SCREENSHOT FROM THE ASSOCIATED PRESS
Mystic Valley Interim Director Alex Dan speaks with the media.
Response from MYSTIC VALLEY REGIONAL CHARTER SCHOOL
As you may know, the Commonwealth of Massachusetts Attorney General’s office has reviewed our uniform policy in response to a parent complaint about the policy’s prohibition on artificial hair extensions. That review included a meeting on Thursday, and has led to a preliminary course of action that is described below.
We wish to thank Attorney General Maura Healey for the productive clarity and guidance provided by her office. In prompting students to focus on what they have in common, our uniform policy is central to the success of our students.
It helps provide commonality, structure,and equity to an ethnically and economically diverse student body while eliminating distractions caused by vast socioeconomic differences and competition over fashion, style or materialism.
The uniform policy compels students to train their attention inward, on character and core competencies that allow students to pursue rich, happy lives.
Mystic Valley’s uniform policy has remained largely unchanged since the school was founded. The Massachusetts Department of Elementary and Secondary Education, the school’s governing body, has reviewed it at least six times in the last 15 years, as part of each of the school’s three renewal visits and for three consecutive years while the school was on conditions.
In each of its reviews, DESE identified no concerns. Our formula consistently delivers top results. Our African-American students have higher MCAS and SAT scores than African-American students from all other districts in the region, and nearly all attend college.
Our dropout and attrition rates for African-American students are not only lower than those in sending districts, but they are lower than Caucasian rates. The role that our uniform policy plays in these results, and those of all our students, is not insignificant.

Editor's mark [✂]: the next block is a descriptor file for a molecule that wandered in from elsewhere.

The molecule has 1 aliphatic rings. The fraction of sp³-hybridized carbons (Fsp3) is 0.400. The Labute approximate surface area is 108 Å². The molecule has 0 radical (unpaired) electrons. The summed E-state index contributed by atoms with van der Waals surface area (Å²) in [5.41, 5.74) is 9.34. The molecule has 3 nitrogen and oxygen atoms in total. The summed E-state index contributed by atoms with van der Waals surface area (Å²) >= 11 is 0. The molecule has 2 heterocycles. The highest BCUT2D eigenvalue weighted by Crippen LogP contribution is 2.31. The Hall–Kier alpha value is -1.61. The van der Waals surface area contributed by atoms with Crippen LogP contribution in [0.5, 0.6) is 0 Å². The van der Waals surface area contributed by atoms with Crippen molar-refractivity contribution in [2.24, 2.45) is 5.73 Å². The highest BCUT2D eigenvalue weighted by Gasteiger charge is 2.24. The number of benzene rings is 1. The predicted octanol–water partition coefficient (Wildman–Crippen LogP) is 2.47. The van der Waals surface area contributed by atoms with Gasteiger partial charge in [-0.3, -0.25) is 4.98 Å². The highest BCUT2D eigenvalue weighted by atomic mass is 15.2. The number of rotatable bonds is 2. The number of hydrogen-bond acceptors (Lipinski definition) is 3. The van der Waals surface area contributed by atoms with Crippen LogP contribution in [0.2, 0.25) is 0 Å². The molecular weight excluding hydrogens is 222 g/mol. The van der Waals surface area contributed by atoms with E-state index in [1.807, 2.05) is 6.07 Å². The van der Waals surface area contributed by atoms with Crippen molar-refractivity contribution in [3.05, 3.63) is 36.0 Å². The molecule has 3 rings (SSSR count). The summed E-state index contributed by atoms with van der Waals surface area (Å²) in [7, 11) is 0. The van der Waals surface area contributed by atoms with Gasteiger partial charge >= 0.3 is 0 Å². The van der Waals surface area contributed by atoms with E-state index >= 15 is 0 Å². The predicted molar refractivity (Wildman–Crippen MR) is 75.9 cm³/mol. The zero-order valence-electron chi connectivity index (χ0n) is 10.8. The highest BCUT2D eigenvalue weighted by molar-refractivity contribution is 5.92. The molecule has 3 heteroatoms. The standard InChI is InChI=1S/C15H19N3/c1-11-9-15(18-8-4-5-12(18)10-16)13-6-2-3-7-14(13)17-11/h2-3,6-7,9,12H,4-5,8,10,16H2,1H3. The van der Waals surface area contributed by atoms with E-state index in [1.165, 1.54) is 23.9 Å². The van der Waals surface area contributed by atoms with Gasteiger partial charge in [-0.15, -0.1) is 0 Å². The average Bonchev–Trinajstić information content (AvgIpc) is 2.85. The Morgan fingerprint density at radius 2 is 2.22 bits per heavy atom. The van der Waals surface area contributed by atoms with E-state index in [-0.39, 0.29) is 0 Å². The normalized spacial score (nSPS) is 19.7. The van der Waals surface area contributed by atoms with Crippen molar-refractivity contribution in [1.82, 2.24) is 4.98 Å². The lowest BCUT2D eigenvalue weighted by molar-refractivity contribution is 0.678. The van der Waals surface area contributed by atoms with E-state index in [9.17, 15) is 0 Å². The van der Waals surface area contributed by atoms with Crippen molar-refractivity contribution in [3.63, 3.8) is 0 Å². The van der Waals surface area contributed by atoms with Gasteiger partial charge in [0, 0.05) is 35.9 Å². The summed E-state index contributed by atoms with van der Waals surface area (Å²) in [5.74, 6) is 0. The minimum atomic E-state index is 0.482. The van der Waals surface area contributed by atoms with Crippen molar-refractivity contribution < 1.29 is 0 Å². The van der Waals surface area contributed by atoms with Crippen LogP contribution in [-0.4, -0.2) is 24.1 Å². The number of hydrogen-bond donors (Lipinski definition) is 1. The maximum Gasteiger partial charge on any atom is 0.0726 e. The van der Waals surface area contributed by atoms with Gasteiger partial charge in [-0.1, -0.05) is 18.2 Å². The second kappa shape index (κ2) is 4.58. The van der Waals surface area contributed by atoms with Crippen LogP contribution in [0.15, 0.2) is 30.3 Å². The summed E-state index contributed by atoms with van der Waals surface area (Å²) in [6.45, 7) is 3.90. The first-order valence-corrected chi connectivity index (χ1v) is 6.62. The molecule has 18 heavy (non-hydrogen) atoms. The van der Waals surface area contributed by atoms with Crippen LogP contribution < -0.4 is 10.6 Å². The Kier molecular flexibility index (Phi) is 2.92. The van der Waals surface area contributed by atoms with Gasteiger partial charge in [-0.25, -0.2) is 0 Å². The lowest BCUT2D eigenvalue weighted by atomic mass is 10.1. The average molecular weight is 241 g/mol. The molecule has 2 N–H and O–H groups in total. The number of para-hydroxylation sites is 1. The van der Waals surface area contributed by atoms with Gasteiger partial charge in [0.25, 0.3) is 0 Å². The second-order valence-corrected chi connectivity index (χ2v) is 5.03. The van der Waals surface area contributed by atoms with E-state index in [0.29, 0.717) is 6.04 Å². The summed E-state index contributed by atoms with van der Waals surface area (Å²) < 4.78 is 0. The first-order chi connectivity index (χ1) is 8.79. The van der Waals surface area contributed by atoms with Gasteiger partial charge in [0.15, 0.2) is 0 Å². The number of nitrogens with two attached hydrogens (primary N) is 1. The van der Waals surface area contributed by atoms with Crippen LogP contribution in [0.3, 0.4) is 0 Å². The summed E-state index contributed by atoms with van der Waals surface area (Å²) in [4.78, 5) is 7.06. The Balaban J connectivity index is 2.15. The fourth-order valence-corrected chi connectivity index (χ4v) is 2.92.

Of course, despite the vast importance of the uniform policy on the performance of our students, the policy must comport with our long-held commitment, as stated in our parent-student handbook and on our website, to offer the same advantages, privileges and courses of study to all students, regardless of race, color, sex, gender identity, religion, national origin or sexual orientation.
Some have asserted that our prohibition on artificial hair extensions violates a “cultural right,” but that view is not supported by the courts, which distinguish between policies that affect a person’s natural “immutable” characteristics and those that prohibit practices based on changeable cultural norms.
You should know that we categorically rejected an order from the DESE, which was influenced by media reports, to cease all disciplinary actions associated with our entire uniform policy. We believe that following this directive would have disastrous consequences on our ability to create the structure and equity central to the success of our students, and that it would fundamentally alter the nature of the environment you chose for your children.
Attorney General Healey’s office did not assert the existence of a “cultural right” and, instead, based its opposition to the hair policy on its concern that the policy’s impact may fall disproportionately on African-American students.
To remedy its concerns, the attorney general’s office requested that the school stop disciplining students for violations of three specific components of the uniform policy’s hair section.
The school had already determined, eight months before the current complaint, that we would not enforce the provision against hair that was more than two inches in height, based on productive conversations with members of our community, according to our standard internal complaint procedure.
This change was made well before any outside interest group or government agency raised a concern for the first time earlier this month, that our state-approved policy might be impacting any class of students unfairly. It should also be noted that in cases where a student had a substantiated religious or medical conflict with our policy, the school adjusted its policies to accommodate those concerns.
While we believe there is precedent confirming that our policy would withstand a legal challenge and data showing that we have implemented the policy in an equitable manner, we do not wish to engage in a legal battle that would further divert the focus and energy of our faculty and students, siphoning financial resources from the school and the students it serves.
For these reasons, the board of trustees of the Mystic Valley Regional Charter School has voted to suspend enforcement of the hair section of its uniform policy for the remainder of the school year.
As we undertake our annual review of the uniform policy for the coming school year, we will work collaboratively with the attorney general’s office to make sure that the policy is consistent with our long-standing commitment to the rights of all our students. Mystic Valley remains committed to implementing the mission of the school and all of its underlying principles.